In Guilderland, you know, the outcome is usually, “Oh, I saw you in the supermarket,” or “your niece dated my cousin,” or something ordinary. This tall, handsome guy? Turns out that he’s Lieutenant Daniels from “The Wire.” OMG. Of course I ask him for a picture with him, and he complies.

Now I don’t, it’s true, have Clint Eastwood. But I have a picture with an actress who worked with him on “Jersey Boys” — Renee Marino. She writes to me sometimes (my wife and me).

So, I’m not the main place that the stars go for help with their stress. That would be the TM Center in Santa Monica. I’m in “The Valley.” But, for example, one guy came in for TM with me expressly because he wanted to be under the radar and not go to Santa Monica. Later, when I was watching the featured movie on an airplane, it turned out he was the producer. One of the superheroes movies.

Know who sat next to him in a series of meetings I led? The producer of one of the best-known sci fi series of all time, probably the best known. I’m playing it safe and not putting in his name because he might not want that. But even that other producer, the one who’s movie I saw on the airplane, was impressed that he was there.

I’m just getting started really, meeting these movie people because I’ve been in LA only for four-and-a-half years now, and LA is movie town. Everybody is in movies, except the ones who are in real estate or health care or auto sales.

I was a drummer in the band at GCHS. Took drum lessons from jazz drummer Chuck Chibukis. Got a drum set given to me by Judi Walters Dineen’s dad, from Altamont.

So, for a spate of time, I seemed to meet a drummer every week. Sometimes they were big, famous drummers. Sometimes they were big drum instructors. Sometimes they were trying-to-make it young drummers. Sometimes it was just a hobby.

I took a picture with Dave Weckl, and he gave me a set of sticks. I got another set from the drummer for Jane’s Addiction, Stephen Perkins. Did a talk with Ron Wagner, drummer for Cirque du Soleil.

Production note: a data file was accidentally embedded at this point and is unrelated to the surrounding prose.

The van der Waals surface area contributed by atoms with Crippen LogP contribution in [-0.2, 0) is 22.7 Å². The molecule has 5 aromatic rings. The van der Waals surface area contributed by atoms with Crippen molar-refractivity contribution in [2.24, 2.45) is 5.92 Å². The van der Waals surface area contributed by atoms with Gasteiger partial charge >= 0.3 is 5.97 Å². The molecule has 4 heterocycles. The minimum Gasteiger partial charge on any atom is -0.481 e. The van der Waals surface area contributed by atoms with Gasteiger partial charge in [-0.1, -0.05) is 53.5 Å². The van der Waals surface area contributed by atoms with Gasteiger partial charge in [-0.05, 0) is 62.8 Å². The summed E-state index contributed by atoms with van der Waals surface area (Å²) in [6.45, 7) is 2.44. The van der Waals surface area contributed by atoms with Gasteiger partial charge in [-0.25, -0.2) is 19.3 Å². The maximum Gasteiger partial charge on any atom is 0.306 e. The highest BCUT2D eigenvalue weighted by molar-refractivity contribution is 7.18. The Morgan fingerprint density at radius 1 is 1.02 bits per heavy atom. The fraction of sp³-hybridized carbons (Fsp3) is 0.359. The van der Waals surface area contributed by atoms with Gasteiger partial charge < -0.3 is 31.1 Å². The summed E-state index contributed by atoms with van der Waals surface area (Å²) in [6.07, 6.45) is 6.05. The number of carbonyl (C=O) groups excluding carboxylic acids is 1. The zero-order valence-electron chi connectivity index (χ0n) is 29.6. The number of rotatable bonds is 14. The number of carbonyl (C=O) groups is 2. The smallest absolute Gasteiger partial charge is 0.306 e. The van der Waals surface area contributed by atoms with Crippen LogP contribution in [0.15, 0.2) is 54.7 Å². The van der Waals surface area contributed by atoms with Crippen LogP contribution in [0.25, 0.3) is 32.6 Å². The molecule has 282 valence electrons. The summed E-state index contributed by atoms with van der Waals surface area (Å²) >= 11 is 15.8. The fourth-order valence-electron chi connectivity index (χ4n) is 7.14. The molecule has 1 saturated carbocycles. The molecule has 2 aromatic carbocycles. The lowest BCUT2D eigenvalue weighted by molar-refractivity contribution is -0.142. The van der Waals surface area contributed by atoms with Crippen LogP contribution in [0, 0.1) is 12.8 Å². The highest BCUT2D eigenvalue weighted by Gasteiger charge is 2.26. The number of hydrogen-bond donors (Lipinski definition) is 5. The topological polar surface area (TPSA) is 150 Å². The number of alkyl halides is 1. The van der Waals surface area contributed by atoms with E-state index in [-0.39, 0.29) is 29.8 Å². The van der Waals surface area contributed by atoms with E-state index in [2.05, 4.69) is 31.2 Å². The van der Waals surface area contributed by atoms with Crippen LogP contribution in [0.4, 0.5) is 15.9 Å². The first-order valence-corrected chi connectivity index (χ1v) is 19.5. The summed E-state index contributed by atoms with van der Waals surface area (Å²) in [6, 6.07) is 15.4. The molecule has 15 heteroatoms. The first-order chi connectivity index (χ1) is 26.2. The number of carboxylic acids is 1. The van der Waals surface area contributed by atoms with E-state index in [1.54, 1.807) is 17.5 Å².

Composers and songwriters and singers. Commercial actors. I’m good friends with Clay Bravo, the police woman in the Subaru commercial with the kid who spills his oranges. Tucker Smallwood. There’s a guy and a half. Prudence Farrow (“Prudence” in the song).

I met a grip, my first real grip. Then later I met a female grip. Talk about exuding cool. OMG. A female grip. I thought about taking a picture with her the first night, and I should have, because I never saw her again.

I met a hairdresser and a few more. Not just a hairdresser. A hairdresser to the stars. One of them took us to a show (“Two Broke Girls”) and then invited us backstage where we met Garrett Morris. I met David Lynch a couple times, like on an elevator.

So, Altamont and Guilderland and Albany — those are the right places to start out. If the twists and turns of life happen to land you in Hollywood, you can’t get enough of it. You walk around starry-eyed all the time and just pay no attention when the people insist, “I’m not famous, Jim. I’m really not. Quit looking at me that way.”

Jim Meade

Los Angeles

Editor’s note: Jim Meade went to Guilderland Central High School where he played junior-varsity baseball, was a drummer in the band, and was vice president of the student council. His newest book is “Dynamic DNA.”